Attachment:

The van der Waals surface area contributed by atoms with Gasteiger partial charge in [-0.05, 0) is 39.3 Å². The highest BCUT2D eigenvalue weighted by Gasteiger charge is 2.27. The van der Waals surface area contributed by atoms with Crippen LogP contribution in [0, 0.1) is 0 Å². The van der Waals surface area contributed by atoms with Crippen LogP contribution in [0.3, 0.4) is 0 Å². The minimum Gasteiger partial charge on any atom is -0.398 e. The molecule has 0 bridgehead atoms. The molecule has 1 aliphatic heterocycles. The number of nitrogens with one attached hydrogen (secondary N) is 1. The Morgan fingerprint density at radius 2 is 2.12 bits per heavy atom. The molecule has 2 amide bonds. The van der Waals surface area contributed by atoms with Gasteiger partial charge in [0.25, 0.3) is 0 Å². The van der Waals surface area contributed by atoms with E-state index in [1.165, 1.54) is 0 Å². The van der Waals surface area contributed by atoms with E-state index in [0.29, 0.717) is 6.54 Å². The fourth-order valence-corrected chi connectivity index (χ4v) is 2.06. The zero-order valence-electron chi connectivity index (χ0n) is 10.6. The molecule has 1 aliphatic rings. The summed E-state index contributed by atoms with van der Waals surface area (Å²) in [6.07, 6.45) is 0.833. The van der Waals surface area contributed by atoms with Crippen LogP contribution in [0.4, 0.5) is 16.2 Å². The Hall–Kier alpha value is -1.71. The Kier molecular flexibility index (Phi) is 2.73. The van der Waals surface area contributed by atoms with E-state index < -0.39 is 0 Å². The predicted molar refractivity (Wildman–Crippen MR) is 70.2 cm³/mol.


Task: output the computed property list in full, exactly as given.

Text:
The van der Waals surface area contributed by atoms with Gasteiger partial charge in [-0.05, 0) is 39.3 Å². The highest BCUT2D eigenvalue weighted by Gasteiger charge is 2.27. The van der Waals surface area contributed by atoms with Crippen LogP contribution in [0, 0.1) is 0 Å². The van der Waals surface area contributed by atoms with Crippen LogP contribution in [0.3, 0.4) is 0 Å². The minimum Gasteiger partial charge on any atom is -0.398 e. The molecule has 0 bridgehead atoms. The molecule has 1 aliphatic heterocycles. The number of nitrogens with one attached hydrogen (secondary N) is 1. The Morgan fingerprint density at radius 2 is 2.12 bits per heavy atom. The molecule has 2 amide bonds. The van der Waals surface area contributed by atoms with Gasteiger partial charge in [0.25, 0.3) is 0 Å². The van der Waals surface area contributed by atoms with E-state index in [1.165, 1.54) is 0 Å². The van der Waals surface area contributed by atoms with E-state index in [0.29, 0.717) is 6.54 Å². The fourth-order valence-corrected chi connectivity index (χ4v) is 2.06. The zero-order valence-electron chi connectivity index (χ0n) is 10.6. The molecule has 1 aliphatic rings. The summed E-state index contributed by atoms with van der Waals surface area (Å²) in [6.07, 6.45) is 0.833. The van der Waals surface area contributed by atoms with Crippen LogP contribution in [0.4, 0.5) is 16.2 Å². The Hall–Kier alpha value is -1.71. The Kier molecular flexibility index (Phi) is 2.73. The van der Waals surface area contributed by atoms with E-state index < -0.39 is 0 Å². The predicted molar refractivity (Wildman–Crippen MR) is 70.2 cm³/mol.